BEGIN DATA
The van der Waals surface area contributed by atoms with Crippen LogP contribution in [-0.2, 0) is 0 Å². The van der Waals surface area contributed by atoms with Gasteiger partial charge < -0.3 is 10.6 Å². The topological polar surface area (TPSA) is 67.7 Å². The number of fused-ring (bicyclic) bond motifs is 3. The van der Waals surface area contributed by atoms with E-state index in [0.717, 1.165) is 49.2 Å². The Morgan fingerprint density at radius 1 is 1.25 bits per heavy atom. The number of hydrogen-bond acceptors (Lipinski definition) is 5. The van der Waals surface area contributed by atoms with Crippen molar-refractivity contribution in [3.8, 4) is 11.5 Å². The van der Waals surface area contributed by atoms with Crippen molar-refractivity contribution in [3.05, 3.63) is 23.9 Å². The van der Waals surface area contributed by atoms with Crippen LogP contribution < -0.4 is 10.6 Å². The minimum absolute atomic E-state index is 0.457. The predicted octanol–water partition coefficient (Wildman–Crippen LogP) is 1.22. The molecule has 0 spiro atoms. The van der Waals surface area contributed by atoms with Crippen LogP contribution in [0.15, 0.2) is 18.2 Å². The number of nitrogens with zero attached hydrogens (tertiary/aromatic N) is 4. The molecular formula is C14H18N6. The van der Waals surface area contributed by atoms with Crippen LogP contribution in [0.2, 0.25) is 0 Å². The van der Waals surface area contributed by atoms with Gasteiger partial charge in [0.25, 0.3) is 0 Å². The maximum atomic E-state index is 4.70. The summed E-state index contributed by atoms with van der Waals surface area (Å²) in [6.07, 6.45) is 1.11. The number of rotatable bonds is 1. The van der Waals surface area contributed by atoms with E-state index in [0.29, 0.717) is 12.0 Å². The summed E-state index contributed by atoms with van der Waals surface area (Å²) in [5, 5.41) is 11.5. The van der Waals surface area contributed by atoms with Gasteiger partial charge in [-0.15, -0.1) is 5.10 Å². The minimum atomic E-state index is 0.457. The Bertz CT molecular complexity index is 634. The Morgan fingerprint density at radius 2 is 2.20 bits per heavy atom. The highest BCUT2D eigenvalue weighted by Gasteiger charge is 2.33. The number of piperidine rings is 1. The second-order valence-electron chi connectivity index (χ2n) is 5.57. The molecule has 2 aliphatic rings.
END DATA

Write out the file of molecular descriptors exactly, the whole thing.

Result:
The van der Waals surface area contributed by atoms with Crippen LogP contribution in [-0.2, 0) is 0 Å². The van der Waals surface area contributed by atoms with Gasteiger partial charge < -0.3 is 10.6 Å². The topological polar surface area (TPSA) is 67.7 Å². The number of fused-ring (bicyclic) bond motifs is 3. The van der Waals surface area contributed by atoms with E-state index in [0.717, 1.165) is 49.2 Å². The Morgan fingerprint density at radius 1 is 1.25 bits per heavy atom. The number of hydrogen-bond acceptors (Lipinski definition) is 5. The van der Waals surface area contributed by atoms with Crippen molar-refractivity contribution in [3.8, 4) is 11.5 Å². The van der Waals surface area contributed by atoms with Crippen molar-refractivity contribution in [3.05, 3.63) is 23.9 Å². The van der Waals surface area contributed by atoms with Crippen LogP contribution < -0.4 is 10.6 Å². The minimum absolute atomic E-state index is 0.457. The predicted octanol–water partition coefficient (Wildman–Crippen LogP) is 1.22. The molecule has 0 spiro atoms. The van der Waals surface area contributed by atoms with Crippen LogP contribution in [0.15, 0.2) is 18.2 Å². The number of nitrogens with zero attached hydrogens (tertiary/aromatic N) is 4. The molecular formula is C14H18N6. The van der Waals surface area contributed by atoms with Crippen LogP contribution in [0.2, 0.25) is 0 Å². The van der Waals surface area contributed by atoms with Gasteiger partial charge in [0.25, 0.3) is 0 Å². The maximum atomic E-state index is 4.70. The summed E-state index contributed by atoms with van der Waals surface area (Å²) in [6.07, 6.45) is 1.11. The number of rotatable bonds is 1. The van der Waals surface area contributed by atoms with E-state index in [0.29, 0.717) is 12.0 Å². The summed E-state index contributed by atoms with van der Waals surface area (Å²) in [5, 5.41) is 11.5. The van der Waals surface area contributed by atoms with Gasteiger partial charge in [-0.15, -0.1) is 5.10 Å². The minimum atomic E-state index is 0.457. The Bertz CT molecular complexity index is 634. The Morgan fingerprint density at radius 2 is 2.20 bits per heavy atom. The highest BCUT2D eigenvalue weighted by Gasteiger charge is 2.33. The number of piperidine rings is 1. The second-order valence-electron chi connectivity index (χ2n) is 5.57. The molecule has 2 aliphatic rings.